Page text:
NEW YORK (Nov. 15)
Amnesty International has accused Syria’s security forces of systematic violations of human rights, including torture and political killings in a report made public today.
The world-wide human rights organization which is concerned specifically with the treatment of political prisoners cited “overwhelming evidence” that thousands of people have been harassed and wrongfully detained by the Syrian security forces without chance of appeal and in some cases, tortured and killed by those forces.
The report stated that “Between January, 1980 and December, 1981 alone. Amnesty International recorded the names of more than 3,500 individuals reported to have been arrested by the security forces. This is not a complete record of the number of arrests during the period but represents only those whose names were brought to the attention of the organization.” There are also reprisals.
FAMILY MEMBERS HELD ‘HOSTAGE’
The report noted, with respect to political dissidents, that “Sometimes when a suspect may have left the country, one or more members of the family have been arrested in order to compel the suspect to return.”
Since early in 1980, “Amnesty International has received the names of several thousand people who have been arrested and detained for various periods under state of emergency procedures. They include individuals held on account of their alleged membership in or support for a variety of organizations or parties, legal or banned, as well as wives or children under the age of 10 held as ‘hostages’ until the husband, elder brother or father is taken into custody,” the report said.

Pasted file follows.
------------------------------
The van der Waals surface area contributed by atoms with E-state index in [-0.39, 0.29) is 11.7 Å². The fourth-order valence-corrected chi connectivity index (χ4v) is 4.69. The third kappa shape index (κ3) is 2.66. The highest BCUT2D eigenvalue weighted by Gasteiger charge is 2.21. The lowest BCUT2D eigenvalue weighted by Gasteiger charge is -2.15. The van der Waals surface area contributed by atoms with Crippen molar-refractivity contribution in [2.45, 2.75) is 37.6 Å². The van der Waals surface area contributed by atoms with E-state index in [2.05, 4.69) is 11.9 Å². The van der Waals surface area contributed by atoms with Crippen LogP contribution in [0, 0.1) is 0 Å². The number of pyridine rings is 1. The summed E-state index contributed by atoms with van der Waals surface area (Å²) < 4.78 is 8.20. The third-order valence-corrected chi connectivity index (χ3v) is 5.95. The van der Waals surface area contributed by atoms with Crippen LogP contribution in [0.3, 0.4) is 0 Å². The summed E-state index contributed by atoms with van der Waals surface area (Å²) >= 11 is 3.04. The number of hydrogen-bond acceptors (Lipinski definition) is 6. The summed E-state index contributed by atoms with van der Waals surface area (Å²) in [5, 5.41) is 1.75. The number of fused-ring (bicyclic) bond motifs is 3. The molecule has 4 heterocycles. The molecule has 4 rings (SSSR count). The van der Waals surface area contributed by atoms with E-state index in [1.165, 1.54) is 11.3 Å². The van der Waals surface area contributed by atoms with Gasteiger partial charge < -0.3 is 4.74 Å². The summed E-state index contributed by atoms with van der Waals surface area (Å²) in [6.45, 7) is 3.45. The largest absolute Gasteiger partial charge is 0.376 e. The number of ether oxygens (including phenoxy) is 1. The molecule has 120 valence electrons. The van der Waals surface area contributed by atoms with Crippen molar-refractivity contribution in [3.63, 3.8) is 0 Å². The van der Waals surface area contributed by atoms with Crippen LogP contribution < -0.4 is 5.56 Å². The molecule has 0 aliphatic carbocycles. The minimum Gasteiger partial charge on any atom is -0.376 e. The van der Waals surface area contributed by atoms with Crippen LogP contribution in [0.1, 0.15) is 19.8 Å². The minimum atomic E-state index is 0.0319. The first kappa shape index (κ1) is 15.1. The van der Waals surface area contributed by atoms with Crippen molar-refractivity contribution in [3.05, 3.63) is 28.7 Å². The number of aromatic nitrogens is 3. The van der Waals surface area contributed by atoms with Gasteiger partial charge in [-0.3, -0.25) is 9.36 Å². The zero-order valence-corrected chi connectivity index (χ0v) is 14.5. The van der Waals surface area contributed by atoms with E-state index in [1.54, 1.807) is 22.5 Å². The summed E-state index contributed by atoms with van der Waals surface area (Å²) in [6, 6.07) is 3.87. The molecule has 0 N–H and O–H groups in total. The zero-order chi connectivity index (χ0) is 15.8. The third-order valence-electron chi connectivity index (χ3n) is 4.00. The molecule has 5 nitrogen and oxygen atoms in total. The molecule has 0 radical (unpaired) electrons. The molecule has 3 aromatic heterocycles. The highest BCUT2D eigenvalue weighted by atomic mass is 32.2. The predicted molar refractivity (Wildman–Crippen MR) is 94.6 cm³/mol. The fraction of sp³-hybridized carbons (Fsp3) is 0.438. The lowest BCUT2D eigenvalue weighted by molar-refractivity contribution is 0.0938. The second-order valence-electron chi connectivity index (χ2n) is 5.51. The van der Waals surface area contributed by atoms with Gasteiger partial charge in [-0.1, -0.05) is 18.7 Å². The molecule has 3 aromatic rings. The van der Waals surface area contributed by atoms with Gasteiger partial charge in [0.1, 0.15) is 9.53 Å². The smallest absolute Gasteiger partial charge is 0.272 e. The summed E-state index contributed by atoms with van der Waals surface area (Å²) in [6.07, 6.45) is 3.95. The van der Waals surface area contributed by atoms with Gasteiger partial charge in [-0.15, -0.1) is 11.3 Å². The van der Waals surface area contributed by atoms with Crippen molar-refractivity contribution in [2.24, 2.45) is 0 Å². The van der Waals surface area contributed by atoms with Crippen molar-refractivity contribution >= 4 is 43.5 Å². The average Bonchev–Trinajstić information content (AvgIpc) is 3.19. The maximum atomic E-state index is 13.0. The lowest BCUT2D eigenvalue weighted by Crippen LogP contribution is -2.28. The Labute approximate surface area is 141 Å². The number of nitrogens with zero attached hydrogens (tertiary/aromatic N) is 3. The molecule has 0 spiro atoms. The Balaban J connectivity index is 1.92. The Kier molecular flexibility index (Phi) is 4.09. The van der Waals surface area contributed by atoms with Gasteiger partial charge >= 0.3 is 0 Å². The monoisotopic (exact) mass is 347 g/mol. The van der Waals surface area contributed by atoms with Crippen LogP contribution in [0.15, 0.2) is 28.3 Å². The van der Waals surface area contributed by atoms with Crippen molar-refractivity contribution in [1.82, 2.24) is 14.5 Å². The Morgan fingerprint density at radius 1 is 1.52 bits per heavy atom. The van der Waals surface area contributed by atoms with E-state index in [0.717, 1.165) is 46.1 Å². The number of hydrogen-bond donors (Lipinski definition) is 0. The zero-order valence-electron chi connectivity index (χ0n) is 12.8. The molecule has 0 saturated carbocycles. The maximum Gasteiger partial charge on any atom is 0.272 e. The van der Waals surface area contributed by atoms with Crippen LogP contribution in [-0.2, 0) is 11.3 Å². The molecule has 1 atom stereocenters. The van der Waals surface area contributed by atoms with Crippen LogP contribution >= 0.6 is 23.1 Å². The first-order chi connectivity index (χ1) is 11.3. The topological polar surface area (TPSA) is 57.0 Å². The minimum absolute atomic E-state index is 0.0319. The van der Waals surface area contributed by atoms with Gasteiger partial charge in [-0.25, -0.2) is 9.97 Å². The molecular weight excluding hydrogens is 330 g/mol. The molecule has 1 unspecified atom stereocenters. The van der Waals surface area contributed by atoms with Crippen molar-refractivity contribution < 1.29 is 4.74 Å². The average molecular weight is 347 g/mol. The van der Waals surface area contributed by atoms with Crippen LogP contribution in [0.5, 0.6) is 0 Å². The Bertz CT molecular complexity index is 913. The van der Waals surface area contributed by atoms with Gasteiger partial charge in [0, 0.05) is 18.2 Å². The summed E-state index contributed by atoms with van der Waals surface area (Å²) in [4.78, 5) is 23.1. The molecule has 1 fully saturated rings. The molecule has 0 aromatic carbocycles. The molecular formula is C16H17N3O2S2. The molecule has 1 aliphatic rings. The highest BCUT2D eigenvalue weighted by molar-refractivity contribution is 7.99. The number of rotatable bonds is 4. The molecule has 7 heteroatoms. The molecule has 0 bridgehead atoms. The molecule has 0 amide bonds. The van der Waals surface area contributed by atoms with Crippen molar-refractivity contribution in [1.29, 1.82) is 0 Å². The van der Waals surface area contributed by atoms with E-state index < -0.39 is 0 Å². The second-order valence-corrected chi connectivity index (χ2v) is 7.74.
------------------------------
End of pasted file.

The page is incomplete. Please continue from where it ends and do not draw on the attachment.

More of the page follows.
The report is based on a memorandum which Amnesty International submitted to the Syrian government on April 26, 1983 with an accompanying letter to President Hafez Assad. It proposed “positive and constructive discussions” of its findings for which purpose Amnesty International was prepared to send a delegation to Damascus. It requested the Syrian government to respond by June 6, 1983.
NO SYRIAN RESPONSE
No response was forthcoming and Amnesty International offered the Syrian government an opportunity to reply, stating that it would publish the reply jointly with its memorandum if the reply was received by August 1, 1983. There has been no reply from the Syrian authorities.
Amnesty International noted in the introduction to its report that it had published in October, 1979 “a detailed account of human rights violations” in Syria which it summarized in a letter to President Assad at the time. These included the use of emergency legislation to deny political and basic human rights; prolonged imprisonment without trial; abductions of alleged political opponents; torture during interrogation; and use of the death penalty for both political and criminal offenses.
Since publishing its 1979 report on Syria, Amnesty International “has continued to receive news of arbitrary arrests, incommunicado detention, torture of detainees, unfair trials, often leading to execution, ‘disappearances’ and extrajudicial executions,” the introduction to its latest report stated.